The communication infrastructure 106 may also include a communication-enabling system 206. One purpose of the communication-enabling system 206 is to serve as an intermediary in passing information between the IPS 102 and the wireless provider system 202. The communication-enabling system 206 may be implemented in any manner, such as, without limitation, by one or more server-type computers, data stores, and/or other data processing equipment. The communication-enabling system 206 may include one or more application programming interfaces (APIs) 208.

The communication-enabling system 206 may communicate with the wireless provider system 202 via a dedicated channel 210, also referred to as a dedicated communication pipe or private pipe. The channel 210 is dedicated in the sense it is exclusively used to transfer information between the communication-enabling system 206 and the wireless provider system 202. In contrast, the communication-enabling system 206 communicates with the IPS 102 via a non-dedicated communication mechanism, such as a public Wide Area Network (WAN) 212. For example, the WAN 212 may represent the Internet.

The users may access the IPS 102 through alternative communication routes which bypass the wireless provider system 202. For instance, as indicated by alternative access path 218, a user may use a personal computer or the like to access the IPS 102 via the wide area network 212, circumventing the wireless provider system 202 and the communication-enabling system 206. The user may download items through this route in conventional fashion. The user may then transfer the items from the personal computer to the user device 104, e.g., via a Universal Serial Bus (USB) transfer mechanism, through the manual transfer of a portable memory device, and so on. This mode of transfer may be particularly appropriate for large files, such as audio books and the like. Transferring such a large amount of data in wireless fashion may have a relatively high cost. However, the system 200 may also be configured to transfer large files (such as audio files) via the wireless exchange 204.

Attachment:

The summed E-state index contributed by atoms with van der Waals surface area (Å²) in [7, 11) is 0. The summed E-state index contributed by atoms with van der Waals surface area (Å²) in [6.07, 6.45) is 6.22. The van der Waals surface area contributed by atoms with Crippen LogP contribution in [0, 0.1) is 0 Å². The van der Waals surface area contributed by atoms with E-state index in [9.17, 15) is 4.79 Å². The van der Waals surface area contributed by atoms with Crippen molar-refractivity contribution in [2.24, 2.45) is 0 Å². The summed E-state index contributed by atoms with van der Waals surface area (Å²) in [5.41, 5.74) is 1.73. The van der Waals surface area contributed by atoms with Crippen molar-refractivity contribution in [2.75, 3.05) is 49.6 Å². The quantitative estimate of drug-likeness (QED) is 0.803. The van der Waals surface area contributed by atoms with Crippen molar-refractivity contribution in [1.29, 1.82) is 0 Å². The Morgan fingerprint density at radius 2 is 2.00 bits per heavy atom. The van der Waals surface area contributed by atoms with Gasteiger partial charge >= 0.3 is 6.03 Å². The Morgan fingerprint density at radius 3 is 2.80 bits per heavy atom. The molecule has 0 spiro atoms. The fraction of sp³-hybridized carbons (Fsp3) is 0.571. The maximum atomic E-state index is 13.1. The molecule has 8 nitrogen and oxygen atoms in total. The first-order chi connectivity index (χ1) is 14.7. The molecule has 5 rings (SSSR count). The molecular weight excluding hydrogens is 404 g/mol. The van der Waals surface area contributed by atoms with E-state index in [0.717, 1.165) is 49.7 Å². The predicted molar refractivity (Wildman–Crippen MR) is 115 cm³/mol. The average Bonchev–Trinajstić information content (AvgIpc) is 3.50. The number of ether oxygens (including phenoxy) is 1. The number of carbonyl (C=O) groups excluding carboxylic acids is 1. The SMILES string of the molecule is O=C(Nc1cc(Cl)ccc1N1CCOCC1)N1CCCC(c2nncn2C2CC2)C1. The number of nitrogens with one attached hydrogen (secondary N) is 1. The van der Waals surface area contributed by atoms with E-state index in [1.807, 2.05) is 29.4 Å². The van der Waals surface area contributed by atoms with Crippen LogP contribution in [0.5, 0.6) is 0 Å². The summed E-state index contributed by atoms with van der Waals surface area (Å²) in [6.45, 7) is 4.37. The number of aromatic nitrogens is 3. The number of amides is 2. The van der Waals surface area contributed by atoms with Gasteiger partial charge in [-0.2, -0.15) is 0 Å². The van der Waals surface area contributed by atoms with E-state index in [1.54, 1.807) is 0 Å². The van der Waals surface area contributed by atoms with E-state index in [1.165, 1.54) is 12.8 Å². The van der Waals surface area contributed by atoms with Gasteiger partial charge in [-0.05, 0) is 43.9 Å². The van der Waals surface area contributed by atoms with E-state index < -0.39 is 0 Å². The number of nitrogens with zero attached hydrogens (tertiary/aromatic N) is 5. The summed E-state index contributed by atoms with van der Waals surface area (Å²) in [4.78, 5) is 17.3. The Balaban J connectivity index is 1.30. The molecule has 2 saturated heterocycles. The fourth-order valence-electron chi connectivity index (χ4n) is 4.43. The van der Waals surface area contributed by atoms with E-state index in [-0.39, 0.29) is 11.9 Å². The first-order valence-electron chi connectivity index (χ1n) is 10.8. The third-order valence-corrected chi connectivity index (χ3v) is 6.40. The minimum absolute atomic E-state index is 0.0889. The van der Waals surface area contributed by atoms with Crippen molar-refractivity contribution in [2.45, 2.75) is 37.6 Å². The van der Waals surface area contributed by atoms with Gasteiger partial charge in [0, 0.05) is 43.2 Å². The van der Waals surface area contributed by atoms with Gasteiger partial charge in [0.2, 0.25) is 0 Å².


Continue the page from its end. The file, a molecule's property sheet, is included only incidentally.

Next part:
Other network-accessible resources 226 may be accessed by the IPS 102 through the wide area network 212. For example, the IPS 102 may access additional databases through the wide area network 212. The wireless provider system 202 may facilitate communication traffic 214 with one or more user devices 104 and store statistics for the communication traffic 214 in a database. The wireless provider system 202 may also facilitate merchant-related communication traffic 216 with one or more merchants and store statistics for the merchant-related communication traffic 216 in a database.

FIG. 3 shows a system 300 including a more detailed depiction of the IPS 102 and the user device 104 (which were introduced in FIGS. 1 and 2). Although not shown, the system 300 shown in FIG. 3 may use the wireless features shown in FIG. 2.

In another implementation, the system 300 may use some other communication infrastructure than is shown in FIG. 2, which may optionally omit the use of wireless communication.